Rockin the 50’s Hairstyles

Image: © millaf / Fotolia

The 50’s were a glamorous era. Smooth hairstyles, defined eyes and red lips. Marilyn Monroe, Audrey Hepburn, Grace Kelley, Elizabeth Taylor are just a few who showed us how to rock a beautifully coiffed hairstyle. The hairstyles of the 50’s were smooth, sleek waves and big curls teased high and smoothed and perfect pin curls. The key word here is smooth, no matter if it was loose waves or big curls it was smooth.

Getting It Smooth

To achieve these hairstyles, you will need a large barrel curling iron or hot rollers for the sleek waves and smaller barrels to achieve the pin curls. When I was in cosmetology school we had to use our fingers, a lot of gel and bobby pins for the pin curls, but you can get the same result with the small barrel curling iron or hot rollers. I use “Caruso” hot rollers, they are steam activated and I love using steam rollers when I want a smooth curl, the moist heat gives the hair a smoother look than the electric ones and the curl you get lasts, I mean really lasts, (plus they’re better for your hair.)

You can only do one curler at a time but if you put your next roller on while you are rolling the first section it will be ready; it only takes a minute for the curler to get hot.

Keeping It Smooth

Whether you are using an iron or rollers, using a glosser before you begin is the best way to get a smooth, sleek look. If you do try the steam rollers use water based pomade, apply it from mid shaft to ends then comb it with a fine toothed comb. Don’t start at the scalp or your hair will end up just looking greasy, and don’t use a lot, a little bit will do. I use the American Crew pomade because it is water based and doesn’t clump or leave a buildup on your hair.

When taking sections of your hair just remember if you are using a small iron do not take too big of a section because it won’t give you a good base and it will leave crimped lines where you don’t want them.  When using a curling iron, you don’t want to roll it all the way to your scalp and just hold it as that makes a line at the base of the curl, after you have rolled the iron up to your scalp you want to open the iron up a little bit at a time as you unroll it, open it a little then close it leave it closed for a second then open it unroll it a little bit then close it, continue this until you reach the end of the strand. Here’s a good tip: put your comb in between the iron and your scalp so you don’t burn yourself.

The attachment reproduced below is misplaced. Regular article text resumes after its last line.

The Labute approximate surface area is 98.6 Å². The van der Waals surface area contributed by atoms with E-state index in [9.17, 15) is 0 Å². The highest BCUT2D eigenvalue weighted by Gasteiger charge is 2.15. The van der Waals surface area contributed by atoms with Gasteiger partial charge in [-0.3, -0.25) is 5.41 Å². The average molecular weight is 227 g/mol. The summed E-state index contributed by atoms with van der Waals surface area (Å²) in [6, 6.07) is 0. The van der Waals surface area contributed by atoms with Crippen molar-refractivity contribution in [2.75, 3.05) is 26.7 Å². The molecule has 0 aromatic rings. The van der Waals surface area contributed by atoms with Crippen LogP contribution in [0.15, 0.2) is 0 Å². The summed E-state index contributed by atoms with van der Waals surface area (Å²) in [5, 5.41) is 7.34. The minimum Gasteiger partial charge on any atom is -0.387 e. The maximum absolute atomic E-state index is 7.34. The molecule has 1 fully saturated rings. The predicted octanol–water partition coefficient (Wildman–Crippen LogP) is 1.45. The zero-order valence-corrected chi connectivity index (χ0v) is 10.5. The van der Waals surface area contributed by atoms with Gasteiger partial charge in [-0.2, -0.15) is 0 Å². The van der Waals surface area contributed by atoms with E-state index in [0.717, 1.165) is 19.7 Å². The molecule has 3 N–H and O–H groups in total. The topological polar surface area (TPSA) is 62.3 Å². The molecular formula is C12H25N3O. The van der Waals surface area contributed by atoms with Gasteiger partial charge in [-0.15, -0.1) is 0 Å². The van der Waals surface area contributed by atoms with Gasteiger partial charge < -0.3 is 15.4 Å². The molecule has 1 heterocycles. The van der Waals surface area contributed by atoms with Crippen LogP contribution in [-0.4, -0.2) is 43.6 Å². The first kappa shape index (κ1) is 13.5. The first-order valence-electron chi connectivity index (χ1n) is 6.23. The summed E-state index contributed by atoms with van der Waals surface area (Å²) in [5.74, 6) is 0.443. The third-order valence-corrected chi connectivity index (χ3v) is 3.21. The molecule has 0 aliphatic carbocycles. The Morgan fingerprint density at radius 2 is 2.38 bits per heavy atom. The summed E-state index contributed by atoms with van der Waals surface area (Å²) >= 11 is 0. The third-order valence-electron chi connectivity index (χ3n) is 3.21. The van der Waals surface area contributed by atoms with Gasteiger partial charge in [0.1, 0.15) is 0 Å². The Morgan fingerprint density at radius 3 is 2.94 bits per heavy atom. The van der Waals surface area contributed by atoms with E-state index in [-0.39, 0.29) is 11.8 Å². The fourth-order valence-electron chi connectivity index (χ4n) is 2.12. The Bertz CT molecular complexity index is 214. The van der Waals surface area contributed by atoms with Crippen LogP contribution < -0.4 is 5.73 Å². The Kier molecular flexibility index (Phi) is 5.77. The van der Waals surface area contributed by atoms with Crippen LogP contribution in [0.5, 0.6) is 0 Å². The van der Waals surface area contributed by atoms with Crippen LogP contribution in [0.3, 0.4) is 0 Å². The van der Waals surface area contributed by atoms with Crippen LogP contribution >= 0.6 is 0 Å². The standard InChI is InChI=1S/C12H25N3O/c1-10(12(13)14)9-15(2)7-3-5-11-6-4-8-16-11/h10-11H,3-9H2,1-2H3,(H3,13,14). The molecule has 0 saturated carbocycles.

When you have as many curls as you need just brush and shape the curls into the hairstyle you choose. You don’t want to use a high hold spray, you want your style to move with you, not stay with you.

Tease It

Want big curls? Master the tease. To get those big smooth curls use large rollers or iron then leave a section of that curl out so you can comb it up and over your foundation, start backcombing (teasing) a small horizontal section of hair at the scalp, not in the middle. By teasing at the scalp you get a better cushion to build your curl on.

When you backcomb you use a down and back motion, if you just go straight down you won’t have enough support to hold your curls all night. Backcomb your section a couple of inches then take another small section and add it to your previous section and use the down and back motion, keep adding small sections using the down, back motion. You don’t want to go far out on the section you’re backcombing, just a few inches. When you have your section teased then bring up the loose hair, use a little hairspray and gently comb it up into the curl and smooth it out. Finish it off with a high hold, high shine hairspray.

When you are shaping the curl you want to make sure the section gets smoothed together before you use the spray. Another tip is to use the back of the comb to hold the hair together while it’s drying so it doesn’t separate.

Rock It

Use a bandana for a headband, wear some capris with a big belt and some flats, cuff your sleeves, grab some liquid eyeliner and red lipstick and you’re ready to rock the glamorous 50’s style.

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